Do you sleep well? I have a hard time shutting my brain off to go to sleep, but once I'm asleep I'm out like a light and can and do sleep through anything. I don't wake up refreshed, unfortunately, due to chronic fatigue, unless I get over 12-14 hours of sleep. But for many, the issue isn't as drastic as mine. Here are some things you can do to help improve your night's sleep.
If you find yourself lying awake at night, staring at the ceiling and struggling to fall asleep, it may be time to evaluate your sleep habits. Many common habits can negatively impact sleep quality without you even realizing it. Fortunately, making a few simple changes to your daily routine can get your sleep schedule back on track. Read on to learn about five habits that may be ruining your sleep and how to fix them.
Using Devices Before Bed
It’s become a common pre-bedtime ritual to scroll through your phone or tablet, catching up on the news or social media right until you turn off the light. However, research shows that the blue light emitted from devices inhibits melatonin production. Melatonin is the hormone that helps regulate your circadian rhythm and makes you feel tired at night. To curb this habit, stop using your devices at least one hour before your target bedtime. Switch gears to a relaxing activity, like reading a book or taking a bath, to help your body wind down and prepare for sleep.
Inconsistent Sleep Schedule
Having an unpredictable sleep routine makes it difficult for your body’s internal clock to signal when it’s time for bed. While it may not seem like a big deal to stay up late or sleep in on the weekends, the inconsistency can accumulate and throw off your sleep cycle. To improve this habit, set a regular bedtime and wakeup time that allows for the recommended 7-9 hours of sleep per night. Follow your set schedule during both weekdays and weekends to regulate your body. After a couple weeks, you should notice improved sleep quality.
Consuming Caffeine Late in the Day
It’s no surprise that caffeine can keep you up at night. But you may not realize what a long half-life caffeine has – meaning its stimulant effects can last for several hours after ingesting. Consuming coffee or energy drinks too late in the afternoon can interrupt your ability to fall asleep at a reasonable hour. Place a 3 PM cutoff time for your last cup of coffee or other caffeinated beverage to allow it to completely wear off before bed. Switch to herbal tea or decaf after that time.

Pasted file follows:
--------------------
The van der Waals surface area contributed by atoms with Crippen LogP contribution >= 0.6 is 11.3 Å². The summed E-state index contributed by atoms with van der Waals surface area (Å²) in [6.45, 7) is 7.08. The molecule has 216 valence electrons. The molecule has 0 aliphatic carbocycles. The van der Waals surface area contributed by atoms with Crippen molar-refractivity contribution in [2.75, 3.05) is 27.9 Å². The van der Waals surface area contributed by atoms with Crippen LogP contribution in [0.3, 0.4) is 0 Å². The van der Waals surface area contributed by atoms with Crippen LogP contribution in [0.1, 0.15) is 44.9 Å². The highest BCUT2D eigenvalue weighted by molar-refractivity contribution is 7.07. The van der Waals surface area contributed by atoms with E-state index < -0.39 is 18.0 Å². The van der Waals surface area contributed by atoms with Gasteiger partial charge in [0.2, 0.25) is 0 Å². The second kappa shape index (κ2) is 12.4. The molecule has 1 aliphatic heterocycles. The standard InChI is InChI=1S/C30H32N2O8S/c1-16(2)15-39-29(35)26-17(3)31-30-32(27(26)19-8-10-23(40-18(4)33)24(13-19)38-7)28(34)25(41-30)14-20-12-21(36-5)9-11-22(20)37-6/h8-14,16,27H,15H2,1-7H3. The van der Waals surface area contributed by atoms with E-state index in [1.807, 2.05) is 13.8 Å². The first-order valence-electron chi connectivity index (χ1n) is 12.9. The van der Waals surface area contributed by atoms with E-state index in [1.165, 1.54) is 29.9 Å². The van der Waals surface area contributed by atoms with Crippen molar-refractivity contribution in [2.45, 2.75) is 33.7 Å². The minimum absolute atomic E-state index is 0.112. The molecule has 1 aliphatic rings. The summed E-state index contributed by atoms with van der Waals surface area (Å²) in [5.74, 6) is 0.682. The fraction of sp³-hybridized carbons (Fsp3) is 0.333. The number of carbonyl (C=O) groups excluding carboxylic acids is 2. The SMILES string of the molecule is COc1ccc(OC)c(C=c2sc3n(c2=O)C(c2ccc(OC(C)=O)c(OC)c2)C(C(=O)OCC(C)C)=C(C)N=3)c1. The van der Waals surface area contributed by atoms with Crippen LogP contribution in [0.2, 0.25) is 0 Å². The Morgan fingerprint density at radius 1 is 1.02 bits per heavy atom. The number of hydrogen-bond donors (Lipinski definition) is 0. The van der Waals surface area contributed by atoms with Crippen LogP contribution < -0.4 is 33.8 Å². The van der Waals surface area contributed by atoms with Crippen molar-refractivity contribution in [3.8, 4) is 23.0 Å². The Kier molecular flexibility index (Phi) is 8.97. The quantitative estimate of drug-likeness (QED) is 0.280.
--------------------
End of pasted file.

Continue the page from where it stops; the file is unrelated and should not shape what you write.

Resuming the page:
Exercising Before Bed
While regular exercise helps beat insomnia over time, working out too close to bedtime raises your body temperature right when you need it to decrease for sleep. This includes all types of cardiovascular exercise that spike your heart rate. Complete your workout at least 3 hours before getting into bed so your body has time to cool back down. Gentle yoga, Pilates or light stretching in the evening will not have the same sleep-disrupting effect.
Uncomfortable Sleep Environment
If your bedding has seen better days or your room tends to be uncomfortably warm or cold at night, these disruptions can prevent quality sleep. Update to comfortable bedding, experiment with different pillows and mattresses if needed, and get blackout curtains to block excess light. Getting better sleep doesn’t have to be expensive – even something as simple as wearing lightweight breathable pajamas and taping your mouth closed with paper tape can vastly improve comfort. Optimizing your sleep environment removes physical distractions, making it easier to fall and stay asleep.
Incorporating some of these fixes for common sleep-disrupting habits can help you stop counting sheep at night. Pay attention to your body’s sleep signals and set up the right conditions for restful sleep. With consistency, your sleep troubles should subside, and you’ll awake feeling refreshed. We hope this advice helped.
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